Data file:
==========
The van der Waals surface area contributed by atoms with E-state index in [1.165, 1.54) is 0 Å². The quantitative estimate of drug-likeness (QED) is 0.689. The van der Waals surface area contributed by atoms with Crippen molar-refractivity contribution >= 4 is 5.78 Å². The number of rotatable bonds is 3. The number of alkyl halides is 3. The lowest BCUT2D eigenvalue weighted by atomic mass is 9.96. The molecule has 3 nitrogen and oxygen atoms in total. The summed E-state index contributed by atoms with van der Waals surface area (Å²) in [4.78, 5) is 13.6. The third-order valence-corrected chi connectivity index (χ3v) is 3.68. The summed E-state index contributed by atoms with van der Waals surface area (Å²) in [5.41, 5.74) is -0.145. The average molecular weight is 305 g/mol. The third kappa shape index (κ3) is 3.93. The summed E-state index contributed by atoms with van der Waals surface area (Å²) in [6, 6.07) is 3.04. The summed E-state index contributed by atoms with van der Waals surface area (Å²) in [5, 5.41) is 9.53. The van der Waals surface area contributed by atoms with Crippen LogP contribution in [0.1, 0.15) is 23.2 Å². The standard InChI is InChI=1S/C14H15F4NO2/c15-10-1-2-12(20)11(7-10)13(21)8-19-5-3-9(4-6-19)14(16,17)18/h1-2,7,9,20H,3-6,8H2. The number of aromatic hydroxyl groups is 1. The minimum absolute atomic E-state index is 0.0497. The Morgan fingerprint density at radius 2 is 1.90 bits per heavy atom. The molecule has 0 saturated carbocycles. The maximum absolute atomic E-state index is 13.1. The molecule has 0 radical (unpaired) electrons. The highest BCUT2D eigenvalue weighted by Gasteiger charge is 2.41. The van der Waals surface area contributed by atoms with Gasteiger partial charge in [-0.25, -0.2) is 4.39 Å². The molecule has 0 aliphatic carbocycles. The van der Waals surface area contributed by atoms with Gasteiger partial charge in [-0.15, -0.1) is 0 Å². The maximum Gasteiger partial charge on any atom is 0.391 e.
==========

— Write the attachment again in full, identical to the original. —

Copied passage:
The van der Waals surface area contributed by atoms with E-state index in [1.165, 1.54) is 0 Å². The quantitative estimate of drug-likeness (QED) is 0.689. The van der Waals surface area contributed by atoms with Crippen molar-refractivity contribution >= 4 is 5.78 Å². The number of rotatable bonds is 3. The number of alkyl halides is 3. The lowest BCUT2D eigenvalue weighted by atomic mass is 9.96. The molecule has 3 nitrogen and oxygen atoms in total. The summed E-state index contributed by atoms with van der Waals surface area (Å²) in [4.78, 5) is 13.6. The third-order valence-corrected chi connectivity index (χ3v) is 3.68. The summed E-state index contributed by atoms with van der Waals surface area (Å²) in [5.41, 5.74) is -0.145. The average molecular weight is 305 g/mol. The third kappa shape index (κ3) is 3.93. The summed E-state index contributed by atoms with van der Waals surface area (Å²) in [6, 6.07) is 3.04. The summed E-state index contributed by atoms with van der Waals surface area (Å²) in [5, 5.41) is 9.53. The van der Waals surface area contributed by atoms with Crippen LogP contribution in [0.1, 0.15) is 23.2 Å². The standard InChI is InChI=1S/C14H15F4NO2/c15-10-1-2-12(20)11(7-10)13(21)8-19-5-3-9(4-6-19)14(16,17)18/h1-2,7,9,20H,3-6,8H2. The number of aromatic hydroxyl groups is 1. The minimum absolute atomic E-state index is 0.0497. The Morgan fingerprint density at radius 2 is 1.90 bits per heavy atom. The molecule has 0 saturated carbocycles. The maximum absolute atomic E-state index is 13.1. The molecule has 0 radical (unpaired) electrons. The highest BCUT2D eigenvalue weighted by Gasteiger charge is 2.41. The van der Waals surface area contributed by atoms with Gasteiger partial charge in [-0.25, -0.2) is 4.39 Å². The molecule has 0 aliphatic carbocycles. The van der Waals surface area contributed by atoms with Gasteiger partial charge in [-0.15, -0.1) is 0 Å². The maximum Gasteiger partial charge on any atom is 0.391 e.